Sara M. Robinson
So, now we are closing in on the final essay in this collection. We’ve been through all the mechanics, ideas, parts and parcels of what we can use to write our poetry. How does it feel to know you are successfully engaging in your craft?
I want to leave you with one final thought: Writing poetry is a transactional relationship. I recently learned this term when I took a class on tying flies for fly fishing. The art/craft of tying flies is very similar to the art/craft of writing poetry. Both rely on convincing another party (fish or person) to “take the bait.” With poetry, our metaphorical “hook” is generally the first line.
If you are to concentrate on one particular component of your poetry, then really give that first line attention. Unlike fiction, where the writer has pages to engage the reader, we poets have a shorter line space to pull a reader in. Just like the perfect tie to catch a trout, we need the best line we have to complete the transaction.
Poets spent a “writing lifetime” constructing a poem which will either be read in minutes or dismissed in a moment. Back to the wary trout: I might spend 45 minutes constructing an appealing nymph (to me anyway), only to have my intended catch ignore it. We sure don’t want our intended audience to ignore us!
As you have seen throughout this book, there is no right or wrong way to write a poem. Yes, there are some basics that need attention and possibly correction to make the poem work. Those are your “tools.” I use 3 x 5 notecards with my mechanics written on them. I carry them with me everywhere in my writer’s satchel. Did you notice I did not use the word, “toolbox”? That has become a cliché and my advice is to never use that phrase!
While we are at the end of this edition, we are either beginning or continuing our poetry writing.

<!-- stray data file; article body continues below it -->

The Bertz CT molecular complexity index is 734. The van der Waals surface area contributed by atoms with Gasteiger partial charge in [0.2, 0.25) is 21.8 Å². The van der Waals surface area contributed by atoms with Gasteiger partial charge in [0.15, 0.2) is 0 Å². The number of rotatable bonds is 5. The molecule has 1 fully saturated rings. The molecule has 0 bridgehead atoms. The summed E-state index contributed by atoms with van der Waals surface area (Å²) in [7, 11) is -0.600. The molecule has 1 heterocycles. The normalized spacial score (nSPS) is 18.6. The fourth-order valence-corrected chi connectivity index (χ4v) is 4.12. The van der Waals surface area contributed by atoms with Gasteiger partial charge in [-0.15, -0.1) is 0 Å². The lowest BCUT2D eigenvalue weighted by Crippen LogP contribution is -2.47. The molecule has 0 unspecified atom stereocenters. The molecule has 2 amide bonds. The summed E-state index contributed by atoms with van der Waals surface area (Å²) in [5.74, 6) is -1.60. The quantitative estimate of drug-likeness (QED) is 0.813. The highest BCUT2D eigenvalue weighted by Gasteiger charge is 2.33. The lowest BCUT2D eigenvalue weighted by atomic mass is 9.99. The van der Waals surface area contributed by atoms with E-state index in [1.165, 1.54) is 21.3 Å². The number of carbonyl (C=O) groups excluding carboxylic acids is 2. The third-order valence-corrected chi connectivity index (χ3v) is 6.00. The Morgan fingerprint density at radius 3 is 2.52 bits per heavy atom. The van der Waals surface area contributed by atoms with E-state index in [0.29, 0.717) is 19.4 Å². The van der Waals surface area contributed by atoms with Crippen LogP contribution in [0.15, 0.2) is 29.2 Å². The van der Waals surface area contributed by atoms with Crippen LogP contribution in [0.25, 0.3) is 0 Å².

I hope you will always write to your heart’s content. I hope you will share your love of poetry with others. May the fire that is within your words, give warmth and happiness to your world.
Until next time…
Sara M. Robinson, founder of the Lonesome Mountain Pro(s)e Writers’ Workshop, and former Instructor of a course on Contemporary American Poets at UVA-OLLI, was poetry columnist for Southern Writers Magazine and inagural poetry editor for Virginia Literary Journal. She has served as guest lecturer at UVA’s College at Wise, Wise, VA. Her poetry has appeared in various anthologies, including We Grew Wings and Flew (2014), Scratching Against the Fabric (2015), Virginia Writer’s Club Centennial Anthology (2017), Blue Ridge Anthologies and Mizmor Anthology (2018). Journals include: Loch Raven Review, The Virginia Literary Journal, vox poetica, Jimson Weed, Whisky Advocate, and Poetica. She is poet and author of Love Always, Hobby and Jessie (2009), Two Little Girls in a Wading Pool (2012), A Cruise in Rare Waters (2013 Stones for Words (2014), Sometimes the Little Town (2016), a finalist for the Poetry Society of Virginia’s 2017 Book Award. In 2019, Needville, her poetry about effects of coal mining on SW Virginia was released and in 2020 debuted as play in Charlottesville. Her most recent publication is Simple River (2020, Cyberwit).